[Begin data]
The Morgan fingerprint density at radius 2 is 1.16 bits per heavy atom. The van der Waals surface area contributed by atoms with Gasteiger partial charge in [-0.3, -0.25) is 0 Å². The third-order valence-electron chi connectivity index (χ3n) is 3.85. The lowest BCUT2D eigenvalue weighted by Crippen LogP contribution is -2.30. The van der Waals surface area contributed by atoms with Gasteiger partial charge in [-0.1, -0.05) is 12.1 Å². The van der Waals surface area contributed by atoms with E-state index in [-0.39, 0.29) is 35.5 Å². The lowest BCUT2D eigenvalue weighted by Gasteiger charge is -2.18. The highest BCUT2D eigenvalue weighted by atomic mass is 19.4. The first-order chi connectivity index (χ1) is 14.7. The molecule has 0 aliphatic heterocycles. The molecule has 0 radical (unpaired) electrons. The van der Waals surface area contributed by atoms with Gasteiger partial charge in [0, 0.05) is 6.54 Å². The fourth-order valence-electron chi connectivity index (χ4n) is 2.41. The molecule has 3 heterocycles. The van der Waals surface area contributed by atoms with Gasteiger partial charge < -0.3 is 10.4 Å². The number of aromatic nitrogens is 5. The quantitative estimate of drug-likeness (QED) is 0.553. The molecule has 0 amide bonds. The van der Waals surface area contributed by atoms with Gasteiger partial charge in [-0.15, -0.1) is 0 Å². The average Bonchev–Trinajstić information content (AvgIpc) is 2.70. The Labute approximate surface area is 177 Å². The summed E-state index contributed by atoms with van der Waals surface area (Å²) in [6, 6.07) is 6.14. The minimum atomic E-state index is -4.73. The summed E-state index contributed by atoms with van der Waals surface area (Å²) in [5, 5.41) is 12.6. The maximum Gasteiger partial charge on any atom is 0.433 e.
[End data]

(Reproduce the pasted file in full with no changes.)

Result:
The Morgan fingerprint density at radius 2 is 1.16 bits per heavy atom. The van der Waals surface area contributed by atoms with Gasteiger partial charge in [-0.3, -0.25) is 0 Å². The third-order valence-electron chi connectivity index (χ3n) is 3.85. The lowest BCUT2D eigenvalue weighted by Crippen LogP contribution is -2.30. The van der Waals surface area contributed by atoms with Gasteiger partial charge in [-0.1, -0.05) is 12.1 Å². The van der Waals surface area contributed by atoms with E-state index in [-0.39, 0.29) is 35.5 Å². The lowest BCUT2D eigenvalue weighted by Gasteiger charge is -2.18. The highest BCUT2D eigenvalue weighted by atomic mass is 19.4. The first-order chi connectivity index (χ1) is 14.7. The molecule has 0 aliphatic heterocycles. The molecule has 0 radical (unpaired) electrons. The van der Waals surface area contributed by atoms with Gasteiger partial charge in [0, 0.05) is 6.54 Å². The fourth-order valence-electron chi connectivity index (χ4n) is 2.41. The molecule has 3 heterocycles. The van der Waals surface area contributed by atoms with Gasteiger partial charge < -0.3 is 10.4 Å². The number of aromatic nitrogens is 5. The quantitative estimate of drug-likeness (QED) is 0.553. The molecule has 0 amide bonds. The van der Waals surface area contributed by atoms with Gasteiger partial charge in [-0.15, -0.1) is 0 Å². The average Bonchev–Trinajstić information content (AvgIpc) is 2.70. The Labute approximate surface area is 177 Å². The summed E-state index contributed by atoms with van der Waals surface area (Å²) in [6, 6.07) is 6.14. The minimum atomic E-state index is -4.73. The summed E-state index contributed by atoms with van der Waals surface area (Å²) in [5, 5.41) is 12.6. The maximum Gasteiger partial charge on any atom is 0.433 e.